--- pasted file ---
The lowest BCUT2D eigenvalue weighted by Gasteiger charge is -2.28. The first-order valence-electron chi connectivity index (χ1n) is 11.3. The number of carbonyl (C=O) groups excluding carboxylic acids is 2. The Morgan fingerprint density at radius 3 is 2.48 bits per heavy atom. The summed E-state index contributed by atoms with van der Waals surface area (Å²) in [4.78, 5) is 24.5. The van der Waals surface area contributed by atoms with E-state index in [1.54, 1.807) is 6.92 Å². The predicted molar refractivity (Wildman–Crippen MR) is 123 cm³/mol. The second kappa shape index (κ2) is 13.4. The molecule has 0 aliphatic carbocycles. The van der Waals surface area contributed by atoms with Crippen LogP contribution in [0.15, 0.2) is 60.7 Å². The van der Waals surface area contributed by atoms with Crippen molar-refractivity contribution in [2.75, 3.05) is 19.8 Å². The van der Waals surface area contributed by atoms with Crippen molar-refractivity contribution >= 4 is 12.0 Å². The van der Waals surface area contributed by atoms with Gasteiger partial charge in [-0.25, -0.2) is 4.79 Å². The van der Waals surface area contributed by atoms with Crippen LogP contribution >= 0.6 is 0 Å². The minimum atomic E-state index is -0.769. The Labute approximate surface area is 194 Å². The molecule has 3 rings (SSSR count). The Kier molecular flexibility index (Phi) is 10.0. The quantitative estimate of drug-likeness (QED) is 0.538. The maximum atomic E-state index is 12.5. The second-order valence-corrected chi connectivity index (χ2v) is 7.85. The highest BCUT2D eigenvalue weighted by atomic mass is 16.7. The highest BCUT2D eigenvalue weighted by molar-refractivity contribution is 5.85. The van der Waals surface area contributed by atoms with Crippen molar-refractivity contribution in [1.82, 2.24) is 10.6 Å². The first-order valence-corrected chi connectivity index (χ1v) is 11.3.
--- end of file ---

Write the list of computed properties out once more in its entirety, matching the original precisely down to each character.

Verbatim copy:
The lowest BCUT2D eigenvalue weighted by Gasteiger charge is -2.28. The first-order valence-electron chi connectivity index (χ1n) is 11.3. The number of carbonyl (C=O) groups excluding carboxylic acids is 2. The Morgan fingerprint density at radius 3 is 2.48 bits per heavy atom. The summed E-state index contributed by atoms with van der Waals surface area (Å²) in [4.78, 5) is 24.5. The van der Waals surface area contributed by atoms with E-state index in [1.54, 1.807) is 6.92 Å². The predicted molar refractivity (Wildman–Crippen MR) is 123 cm³/mol. The second kappa shape index (κ2) is 13.4. The molecule has 0 aliphatic carbocycles. The van der Waals surface area contributed by atoms with Crippen LogP contribution in [0.15, 0.2) is 60.7 Å². The van der Waals surface area contributed by atoms with Crippen molar-refractivity contribution in [2.75, 3.05) is 19.8 Å². The van der Waals surface area contributed by atoms with Crippen molar-refractivity contribution >= 4 is 12.0 Å². The van der Waals surface area contributed by atoms with Gasteiger partial charge in [-0.25, -0.2) is 4.79 Å². The van der Waals surface area contributed by atoms with Crippen LogP contribution >= 0.6 is 0 Å². The minimum atomic E-state index is -0.769. The Labute approximate surface area is 194 Å². The molecule has 3 rings (SSSR count). The Kier molecular flexibility index (Phi) is 10.0. The quantitative estimate of drug-likeness (QED) is 0.538. The maximum atomic E-state index is 12.5. The second-order valence-corrected chi connectivity index (χ2v) is 7.85. The highest BCUT2D eigenvalue weighted by atomic mass is 16.7. The highest BCUT2D eigenvalue weighted by molar-refractivity contribution is 5.85. The van der Waals surface area contributed by atoms with Crippen molar-refractivity contribution in [1.82, 2.24) is 10.6 Å². The first-order valence-corrected chi connectivity index (χ1v) is 11.3.